Re-enacting turns real
Stonewall Hinkleman is a typical twelve-year-old boy whose parents are ardent Civil War re-enactors. This means that every weekend he’s dragged (his word) to another Civil War battle site. His father reveres an ancestor, Cyrus Hinkleman, who fought and died in the war, despite the fact that, as Stonewall puts it, “He was shot in the butt… Which can only mean one thing. He was running away when he was shot.” Dressed in a scratchy wool uniform and dragging a bugle that he barely knows how to play, Stonewall sulks around wishing he could play his Game Boy.
But when a mysterious sutler lends him a battered bugle, Stonewall puts it to his lips and finds himself back in time at the real Battle of Bull Run, with real soldiers, real guns and real bullets. The Shakespeare-quoting young soldier he meets turns out to be his ancestor, and he’s far from the coward Stonewall has imagined him to be. Not only that, but a crazy re-enactor who thinks the South should have won shows up back in time, too, and starts doing his best to change history.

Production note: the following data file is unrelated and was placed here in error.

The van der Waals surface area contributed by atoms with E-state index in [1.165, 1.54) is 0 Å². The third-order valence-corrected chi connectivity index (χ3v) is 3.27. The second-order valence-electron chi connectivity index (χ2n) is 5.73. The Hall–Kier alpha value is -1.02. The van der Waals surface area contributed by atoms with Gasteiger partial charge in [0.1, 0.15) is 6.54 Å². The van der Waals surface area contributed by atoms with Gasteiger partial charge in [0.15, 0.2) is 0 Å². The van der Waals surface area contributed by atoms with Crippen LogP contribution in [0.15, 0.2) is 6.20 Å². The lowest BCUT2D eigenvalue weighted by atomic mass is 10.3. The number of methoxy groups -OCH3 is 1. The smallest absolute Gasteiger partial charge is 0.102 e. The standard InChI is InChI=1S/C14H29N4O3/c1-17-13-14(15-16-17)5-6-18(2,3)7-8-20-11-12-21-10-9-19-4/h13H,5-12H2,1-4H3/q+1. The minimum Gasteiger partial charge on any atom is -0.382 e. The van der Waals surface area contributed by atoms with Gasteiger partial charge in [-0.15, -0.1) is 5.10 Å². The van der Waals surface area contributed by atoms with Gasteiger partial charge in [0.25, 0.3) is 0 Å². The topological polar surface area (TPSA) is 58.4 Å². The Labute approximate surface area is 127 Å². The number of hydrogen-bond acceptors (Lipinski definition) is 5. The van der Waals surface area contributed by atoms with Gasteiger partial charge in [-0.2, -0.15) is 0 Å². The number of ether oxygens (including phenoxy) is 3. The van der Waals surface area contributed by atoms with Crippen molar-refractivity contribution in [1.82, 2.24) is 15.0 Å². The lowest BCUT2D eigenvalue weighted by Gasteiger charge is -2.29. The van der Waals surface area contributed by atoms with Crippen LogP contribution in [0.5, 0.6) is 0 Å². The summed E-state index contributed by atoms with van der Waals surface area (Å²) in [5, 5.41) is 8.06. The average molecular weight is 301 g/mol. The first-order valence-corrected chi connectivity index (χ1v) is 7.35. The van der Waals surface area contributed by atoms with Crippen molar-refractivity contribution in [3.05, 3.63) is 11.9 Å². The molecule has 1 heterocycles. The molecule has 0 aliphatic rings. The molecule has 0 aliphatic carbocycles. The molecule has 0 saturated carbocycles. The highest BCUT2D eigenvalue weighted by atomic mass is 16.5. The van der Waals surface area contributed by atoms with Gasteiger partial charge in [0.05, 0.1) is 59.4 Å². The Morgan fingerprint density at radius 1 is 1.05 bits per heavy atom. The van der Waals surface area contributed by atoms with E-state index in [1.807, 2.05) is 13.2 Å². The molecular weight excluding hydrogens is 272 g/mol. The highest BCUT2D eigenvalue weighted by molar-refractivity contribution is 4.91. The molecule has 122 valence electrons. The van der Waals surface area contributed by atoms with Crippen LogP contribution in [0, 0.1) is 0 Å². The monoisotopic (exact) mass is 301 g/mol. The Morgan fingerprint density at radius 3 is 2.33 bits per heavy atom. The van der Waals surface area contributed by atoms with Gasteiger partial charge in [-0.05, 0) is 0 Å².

A fast pace, plenty of action, and snappy dialogue move the story right along. Despite the abundant humor, the book also deals with racism and history in a way that allows kids to appreciate the complexities of the time.
[Note: The authors were scheduled to appear at the library on Saturday, February 6, but their visit has been postponed due to snow. Check KidsPoint soon for the new date.]
In 1988, a farm in southern Pennsylvania hosted the largest number of re-enactors ever gathered in one place as they re-created the Battle of Gettysburg in honor of the 125th anniversary. Neil Johnson was there to take pictures, and his book, “The Battle of Gettysburg,” chronicles each day of the bloody fight. The participants look appropriately hot, dirty and bloody, while the man who plays Lee bears a remarkable resemblance to the real general. As Johnson says, “I like to think that if the Civil War photographers had used today’s cameras and film, their photographs of the battle might have looked like these.”
In “You Wouldn’t Want to Be A Civil War Solider!” Thomas Ratliff offers a realistic look at the lives of soldiers in a format that mixes cartoon illustrations with colorful details. Among the many inconveniences are the lack of baths (except in the summer, when you can jump into a creek), the itchy wool uniforms, and, of course, the chances of dying from disease, more common than death on the battlefield.
Paul Fleishman’s “Bull Run” retells the story of the Battle through the voices of a doctor, a female slave, an old soldier and a dozen other people from both North and South. The invented characters reflect historically accurate viewpoints that make the time and place as real as Stonewall Hinkleman’s experiences. Try this as with kids who are ready for a more serious look at the Civil War.